Many students need a temporary on-ramp to accelerate them through a literacy task.
For teachers of resistant readers and writers, creating this on-ramp can be a daunting task. Yet, I have discovered how talk is an effective entry point for students who are easily overwhelmed by a challenging reading or a complex writing composition, because it leads teachers and students to co-construct meaning.
Talk also reveals to students what they already know.
Over the holiday break, I worked with my son, a third grader, on paragraph writing. Though his composition was definitely different than my high school students’ writing, the process was familiar to me.
When I asked him to write a paragraph, I got one of those “I dunno” shoulder shrugs I often get from my students. When I asked him to tell me about something interesting he learned over break, I got one of those “I kinda know” pauses. Then when I asked him to tell me about seeing his uncle’s fencing equipment, I knew I had him.
Dylan started to rattle off a series of details about fencing–both European and Japanese. As he rattled, I wrote. And by the end of our conversation, what I had recorded became a piece of evidence for him that he did indeed have ideas that he could develop.
Yet I cannot be Dylan’s or my students’ Johnny-on-the-Spot stenographer every time they write.
And that’s why framing this exercise as an entry point works best. It should be used as a way to show students what they have rattling around in their minds. Talk should be used to help students to get comfortable with using their voices, and to see that they really do have something to say. Sometimes providing a space and a simple affirmation can encourage even the most resistant student.
Talk can also help students puzzle through an idea.
Recently I’ve been working with freshmen on writing a research essay that explains how an element of our world today is dystopian. One student I worked with had a hard time understanding a part of an article about China’s protectionist censoring of sites like Facebook and Google. I knew that in her U.S. History class, she had just studied isolationism and the U.S.’s closed-door policy, and as I brought up these terms, she was easily able to make meaning, and to interpret the significance of the evidence to her argument.
This is another area in which talk is important. A lot of students want to jump right into the writing before carefully thinking about the research. And that leads to a lot of out-of-context quotes and disjointed analysis!
But talk can create a space to puzzle through ideas first. This was true of my student who wrote about China–and it shows again why conversation is a necessary part of any writer’s process.
Another benefit of talk is this: it can offer students a path toward revision.
When recently conferencing with a student about a research paper, she remarked, “I have this paragraph, but I dunno–it just seems like a bunch of facts.” Something wasn’t sitting right with her, but she didn’t know how to process it.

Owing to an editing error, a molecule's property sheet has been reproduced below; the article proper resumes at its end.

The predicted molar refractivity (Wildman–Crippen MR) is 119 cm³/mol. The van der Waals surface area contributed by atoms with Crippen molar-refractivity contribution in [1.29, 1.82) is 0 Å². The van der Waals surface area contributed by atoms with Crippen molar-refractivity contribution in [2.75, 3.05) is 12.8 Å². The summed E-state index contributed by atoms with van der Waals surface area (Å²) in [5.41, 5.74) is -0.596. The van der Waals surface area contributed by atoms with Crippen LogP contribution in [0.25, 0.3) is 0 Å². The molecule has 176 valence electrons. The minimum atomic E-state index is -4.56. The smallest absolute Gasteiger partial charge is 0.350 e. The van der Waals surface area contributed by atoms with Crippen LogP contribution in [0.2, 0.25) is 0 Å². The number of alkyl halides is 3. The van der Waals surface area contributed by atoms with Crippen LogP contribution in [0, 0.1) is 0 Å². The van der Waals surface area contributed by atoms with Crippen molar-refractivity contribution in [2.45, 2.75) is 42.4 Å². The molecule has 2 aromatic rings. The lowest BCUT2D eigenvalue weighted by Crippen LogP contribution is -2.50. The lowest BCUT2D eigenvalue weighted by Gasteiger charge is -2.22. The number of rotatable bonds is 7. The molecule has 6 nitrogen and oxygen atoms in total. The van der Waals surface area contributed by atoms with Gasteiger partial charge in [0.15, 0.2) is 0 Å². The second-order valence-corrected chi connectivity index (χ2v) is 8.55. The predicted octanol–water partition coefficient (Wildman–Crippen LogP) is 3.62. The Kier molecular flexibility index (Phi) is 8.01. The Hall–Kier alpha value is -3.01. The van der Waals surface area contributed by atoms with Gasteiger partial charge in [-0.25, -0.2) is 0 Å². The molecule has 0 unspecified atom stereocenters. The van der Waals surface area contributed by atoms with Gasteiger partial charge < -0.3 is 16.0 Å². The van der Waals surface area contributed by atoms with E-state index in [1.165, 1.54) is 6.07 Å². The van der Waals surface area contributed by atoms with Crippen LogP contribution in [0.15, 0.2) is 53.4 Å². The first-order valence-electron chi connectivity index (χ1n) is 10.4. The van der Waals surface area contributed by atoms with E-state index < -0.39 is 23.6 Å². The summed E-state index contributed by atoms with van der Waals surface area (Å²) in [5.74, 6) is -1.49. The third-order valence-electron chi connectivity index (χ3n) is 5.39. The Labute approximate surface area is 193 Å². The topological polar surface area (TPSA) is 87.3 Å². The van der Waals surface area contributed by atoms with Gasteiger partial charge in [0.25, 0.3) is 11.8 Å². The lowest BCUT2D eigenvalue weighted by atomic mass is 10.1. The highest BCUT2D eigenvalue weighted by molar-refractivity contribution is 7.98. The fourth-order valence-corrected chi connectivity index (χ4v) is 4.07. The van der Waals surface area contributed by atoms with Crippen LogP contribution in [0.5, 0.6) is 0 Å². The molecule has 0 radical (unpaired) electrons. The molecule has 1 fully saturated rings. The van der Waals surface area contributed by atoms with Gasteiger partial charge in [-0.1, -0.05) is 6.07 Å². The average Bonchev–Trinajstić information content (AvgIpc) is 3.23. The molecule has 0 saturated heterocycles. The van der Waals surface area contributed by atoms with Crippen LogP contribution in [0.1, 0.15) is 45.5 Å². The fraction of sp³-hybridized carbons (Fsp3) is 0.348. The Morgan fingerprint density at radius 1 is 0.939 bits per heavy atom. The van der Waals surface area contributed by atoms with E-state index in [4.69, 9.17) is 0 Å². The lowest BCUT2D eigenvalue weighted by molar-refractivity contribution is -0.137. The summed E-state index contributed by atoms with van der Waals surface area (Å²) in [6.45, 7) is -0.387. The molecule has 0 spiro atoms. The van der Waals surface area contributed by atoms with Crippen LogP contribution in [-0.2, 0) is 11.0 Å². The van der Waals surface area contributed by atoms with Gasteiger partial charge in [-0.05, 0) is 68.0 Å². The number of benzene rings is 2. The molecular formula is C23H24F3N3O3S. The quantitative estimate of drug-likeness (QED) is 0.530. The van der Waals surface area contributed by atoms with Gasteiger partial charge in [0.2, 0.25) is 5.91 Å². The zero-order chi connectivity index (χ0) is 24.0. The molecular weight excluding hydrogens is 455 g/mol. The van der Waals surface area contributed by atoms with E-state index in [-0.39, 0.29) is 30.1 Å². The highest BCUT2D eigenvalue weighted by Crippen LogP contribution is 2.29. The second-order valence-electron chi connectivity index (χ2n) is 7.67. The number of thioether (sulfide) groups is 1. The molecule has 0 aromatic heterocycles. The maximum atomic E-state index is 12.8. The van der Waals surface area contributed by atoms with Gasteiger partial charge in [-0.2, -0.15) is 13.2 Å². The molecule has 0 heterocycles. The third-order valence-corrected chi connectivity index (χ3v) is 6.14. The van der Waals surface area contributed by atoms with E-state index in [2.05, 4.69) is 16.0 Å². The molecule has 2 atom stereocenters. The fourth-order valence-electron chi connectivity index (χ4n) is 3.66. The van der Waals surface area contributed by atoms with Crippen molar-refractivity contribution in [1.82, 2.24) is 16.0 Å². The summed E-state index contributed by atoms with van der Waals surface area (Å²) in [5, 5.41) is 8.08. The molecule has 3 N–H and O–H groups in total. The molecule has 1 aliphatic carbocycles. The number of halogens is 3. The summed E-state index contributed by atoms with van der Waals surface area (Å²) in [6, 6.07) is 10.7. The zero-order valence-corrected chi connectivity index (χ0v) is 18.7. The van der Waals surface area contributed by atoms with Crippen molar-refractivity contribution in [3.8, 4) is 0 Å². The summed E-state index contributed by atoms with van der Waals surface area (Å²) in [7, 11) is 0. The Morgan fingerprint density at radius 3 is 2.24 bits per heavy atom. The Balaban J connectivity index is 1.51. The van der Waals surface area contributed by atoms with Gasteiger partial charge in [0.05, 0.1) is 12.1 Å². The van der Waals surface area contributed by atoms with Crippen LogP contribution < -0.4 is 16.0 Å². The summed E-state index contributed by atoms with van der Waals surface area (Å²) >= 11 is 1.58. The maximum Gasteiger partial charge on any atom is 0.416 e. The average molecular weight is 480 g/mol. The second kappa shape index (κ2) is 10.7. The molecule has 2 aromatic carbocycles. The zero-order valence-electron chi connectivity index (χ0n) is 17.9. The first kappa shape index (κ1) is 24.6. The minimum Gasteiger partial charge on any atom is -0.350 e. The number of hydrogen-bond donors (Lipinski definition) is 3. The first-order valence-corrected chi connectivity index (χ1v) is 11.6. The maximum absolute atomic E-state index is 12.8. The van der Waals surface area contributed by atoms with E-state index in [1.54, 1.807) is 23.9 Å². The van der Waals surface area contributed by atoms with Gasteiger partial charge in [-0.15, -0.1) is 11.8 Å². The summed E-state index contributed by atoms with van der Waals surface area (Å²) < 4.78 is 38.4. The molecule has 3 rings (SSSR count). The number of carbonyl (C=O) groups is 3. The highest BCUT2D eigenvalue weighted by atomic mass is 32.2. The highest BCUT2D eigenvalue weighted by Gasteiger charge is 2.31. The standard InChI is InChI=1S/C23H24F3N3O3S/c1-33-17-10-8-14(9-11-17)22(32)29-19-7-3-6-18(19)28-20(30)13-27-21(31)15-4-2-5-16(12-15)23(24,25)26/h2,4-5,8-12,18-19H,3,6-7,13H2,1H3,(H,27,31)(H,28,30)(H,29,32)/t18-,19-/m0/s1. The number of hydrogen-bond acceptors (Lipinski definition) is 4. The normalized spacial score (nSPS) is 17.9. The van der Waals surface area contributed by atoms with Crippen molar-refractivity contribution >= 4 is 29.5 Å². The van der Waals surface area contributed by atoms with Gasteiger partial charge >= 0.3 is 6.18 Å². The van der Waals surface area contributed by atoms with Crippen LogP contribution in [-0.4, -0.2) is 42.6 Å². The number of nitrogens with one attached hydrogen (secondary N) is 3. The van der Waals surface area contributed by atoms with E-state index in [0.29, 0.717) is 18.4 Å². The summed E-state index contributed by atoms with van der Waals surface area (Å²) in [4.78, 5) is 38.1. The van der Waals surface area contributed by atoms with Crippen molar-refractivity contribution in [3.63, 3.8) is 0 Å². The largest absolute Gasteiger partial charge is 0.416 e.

This is the messiest stage of writing, and some of our students don’t know how to work through it without intentional conferencing during workshop time. So how did conversation help my student here?
We talked through her sources–articles about gun violence in school–and she pointed out an intriguing line from one of the articles. The line noted that violence seemed to be a familiar story. My student didn’t know what to do with the line, but when we looked closer together at the article, we noticed that it was written in 1999–after the Columbine Massacre.
Our reaction was the same–shivers. It made both of us jump because the story around school shootings has gotten worse, not better, even though it was “familiar” almost twenty years ago. Our astonishment led her to make a careful revision. She looked back at her paragraph that was just a “bunch of facts,” and decided to put it aside while she wrote a paragraph on violence in schools, because she could see how the impact was stronger on her audience.
I praised her for doing the hardest thing a writer can do–letting go of her writing when it just doesn’t fit. Because we had talked through her new ideas, it was easy to let go of what wasn’t working. And by talking, she was able to make a purposeful revision that considered her audience and purpose.
Lauren Nizol (@CoachNizol) is an MTSS Student Support Coach and Interventionist at Novi High School. She has eleven years of classroom experience, teaching English, IB Theory of Knowledge and English Lab. Lauren completed her undergraduate degree in History, English and Secondary Education at the University of Michigan-Dearborn and her Masters in English Education from Eastern Michigan University. She is a National Writing Project Teacher Consultant with the Eastern Michigan Writing Project and an advocate for underperforming students and literacy interventions. When she’s not teaching, Lauren often runs for the woods with her husband and their three sons/Jedi in training and posts many stylized pictures of trees on Instagram.